Updated at 14:13,22-06-2018

Gazeta Wyborcza: Russia to deploy new missile systems and aircraft in Belarus


Russia's withdrawal from the Treaty on Conventional Armed Forces is not only symbolic.

The document that was signed on 19 November 1990 marked the military end of the cold war, Polish Gazeta Wyborcza writes (translated into Russian by Inosmi.ru).

Signatures of diplomats from the East and West sent more tanks for scrap than they were destroyed in all conflicts after World War II. It is important that the CFE Treaty created the system of mutual balance and something called the system of trust between the East and West. By recalling its representatives from consultative groups, Russia gave a clear signal: trust between the East and West does not exist any more. NATO and Russia are enemies from now on.

The Treaty has been dead for a long time. In principle, Russia violated it from the very beginning in Transnistria and the Caucasus. Putin suspended Russia's participation in the Treaty after the news in 2007 that a new missile defence system would be placed in Poland. However, the system of exchange of information, inspections (including air inspections within the framework of the Treaty on Open Skies), notifications of military exercises, invitation attaches to exercises, notification of construction of important military facilities continued to work more or less. It was a sort of a European “fuse” to avoid new military conflicts.

Why did Russia choose this moment to withdraw from the Treaty? The direct reason is, undoubtedly, the deployment of an American brigade of 120 Abrams tanks and Bradley armoured vehicles in Latvia, a virtually defenceless NATO member. Formally, the US does not violate the CFE Treaty: Lithuania, Latvia and Estonia didn't join the Treaty, explaining that Russia received certain privileges (Kaliningrad and Pskov Oblasts bordering the Baltic State were excluded from the Treaty). What the West regards as countermeasures against Russia's imperialist ambitions is regarded by Putin as throwing down the gauntlet by the Alliance. This challenge must be answered.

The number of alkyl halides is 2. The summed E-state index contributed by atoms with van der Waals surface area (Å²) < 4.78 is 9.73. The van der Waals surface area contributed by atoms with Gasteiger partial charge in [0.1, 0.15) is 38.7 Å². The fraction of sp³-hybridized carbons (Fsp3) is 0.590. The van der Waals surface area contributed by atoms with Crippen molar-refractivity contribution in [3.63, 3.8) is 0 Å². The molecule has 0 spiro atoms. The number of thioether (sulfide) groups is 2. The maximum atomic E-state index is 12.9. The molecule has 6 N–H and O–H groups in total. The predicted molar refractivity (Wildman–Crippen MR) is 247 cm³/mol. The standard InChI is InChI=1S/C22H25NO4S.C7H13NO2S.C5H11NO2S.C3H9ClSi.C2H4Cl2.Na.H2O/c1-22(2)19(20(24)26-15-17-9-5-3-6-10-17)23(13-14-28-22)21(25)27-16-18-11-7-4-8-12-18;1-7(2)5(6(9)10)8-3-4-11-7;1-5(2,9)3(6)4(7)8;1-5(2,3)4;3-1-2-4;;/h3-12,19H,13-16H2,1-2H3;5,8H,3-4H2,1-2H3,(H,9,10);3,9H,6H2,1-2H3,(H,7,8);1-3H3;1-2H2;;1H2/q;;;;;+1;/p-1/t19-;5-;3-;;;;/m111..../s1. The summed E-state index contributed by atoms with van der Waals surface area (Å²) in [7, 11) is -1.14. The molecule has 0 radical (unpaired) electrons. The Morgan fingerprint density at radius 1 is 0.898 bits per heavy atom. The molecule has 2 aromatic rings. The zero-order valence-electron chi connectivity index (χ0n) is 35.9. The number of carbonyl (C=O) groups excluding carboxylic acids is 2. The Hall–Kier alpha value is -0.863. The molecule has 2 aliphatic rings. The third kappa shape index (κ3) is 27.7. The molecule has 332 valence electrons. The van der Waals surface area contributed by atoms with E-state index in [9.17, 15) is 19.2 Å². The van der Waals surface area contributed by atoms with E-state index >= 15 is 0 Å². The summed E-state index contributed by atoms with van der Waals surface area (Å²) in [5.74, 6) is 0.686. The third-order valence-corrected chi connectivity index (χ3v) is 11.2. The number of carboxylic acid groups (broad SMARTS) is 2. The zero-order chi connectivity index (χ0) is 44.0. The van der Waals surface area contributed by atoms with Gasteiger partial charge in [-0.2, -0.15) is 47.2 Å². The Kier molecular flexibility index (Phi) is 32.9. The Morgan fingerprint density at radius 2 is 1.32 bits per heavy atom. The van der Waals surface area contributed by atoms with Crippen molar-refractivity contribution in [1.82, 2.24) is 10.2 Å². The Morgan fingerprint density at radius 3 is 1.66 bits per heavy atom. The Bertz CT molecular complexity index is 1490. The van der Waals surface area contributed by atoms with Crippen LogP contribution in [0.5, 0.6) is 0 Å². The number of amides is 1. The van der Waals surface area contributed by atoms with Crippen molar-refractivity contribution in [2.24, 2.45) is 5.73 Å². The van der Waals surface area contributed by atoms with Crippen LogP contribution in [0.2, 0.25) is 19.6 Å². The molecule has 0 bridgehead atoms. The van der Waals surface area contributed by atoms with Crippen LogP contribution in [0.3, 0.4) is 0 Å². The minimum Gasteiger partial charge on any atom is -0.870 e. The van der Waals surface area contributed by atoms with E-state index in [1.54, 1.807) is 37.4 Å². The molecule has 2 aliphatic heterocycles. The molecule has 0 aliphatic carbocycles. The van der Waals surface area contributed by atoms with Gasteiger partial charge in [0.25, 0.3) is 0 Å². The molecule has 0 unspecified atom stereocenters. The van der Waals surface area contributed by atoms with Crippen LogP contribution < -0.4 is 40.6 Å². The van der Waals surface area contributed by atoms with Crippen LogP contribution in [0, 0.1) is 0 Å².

What does Moscow's withdrawal from the CFE Treaty mean? Some experts say it means nothing, because the Treaty doesn't work. I wouldn't be so sure. Every escalation has its logic. If Russia wants to show it takes the West's challenge seriously, it can lead the remilitarisation of Kaliningrad Oblast (for example, Iskander medium-range missiles can be deployed there) and strengthening the military capacity of Transnistria on the south-eastern flank. We can expect that more S-300 missile systems and Su-27 aircraft will be sent to Belarus. It means that both sides will move new tanks and planes closer to the border.

By breaking the Treaty Putin probably wants to use pacifist moods and sow discord in NATO. At the same time, he wants to assure Europeans that Americans are dragging them into another military confrontation.

These arguments, however, do not overshadow the fact that battle-ready tanks and aircraft of NATO and the Russian Federation will soon really face each other. Both sides will test each other's “readiness” and the margin of error that could lead to clashes will considerably reduce.

Alexander Mazur, the head of the Russian delegation to the Vienna talks over military security and arms control said at a JCG meeting on March 10 that Russia took a decision to suspend its participation in JCG sessions from March 11, 2015. The suspension of the CFE Treaty announced by Russia in 2007 becomes complete.

Belarus agreed to represent Russia's interests in the Joint Consultative Group of the Treaty on Conventional Armed Forces in Europe.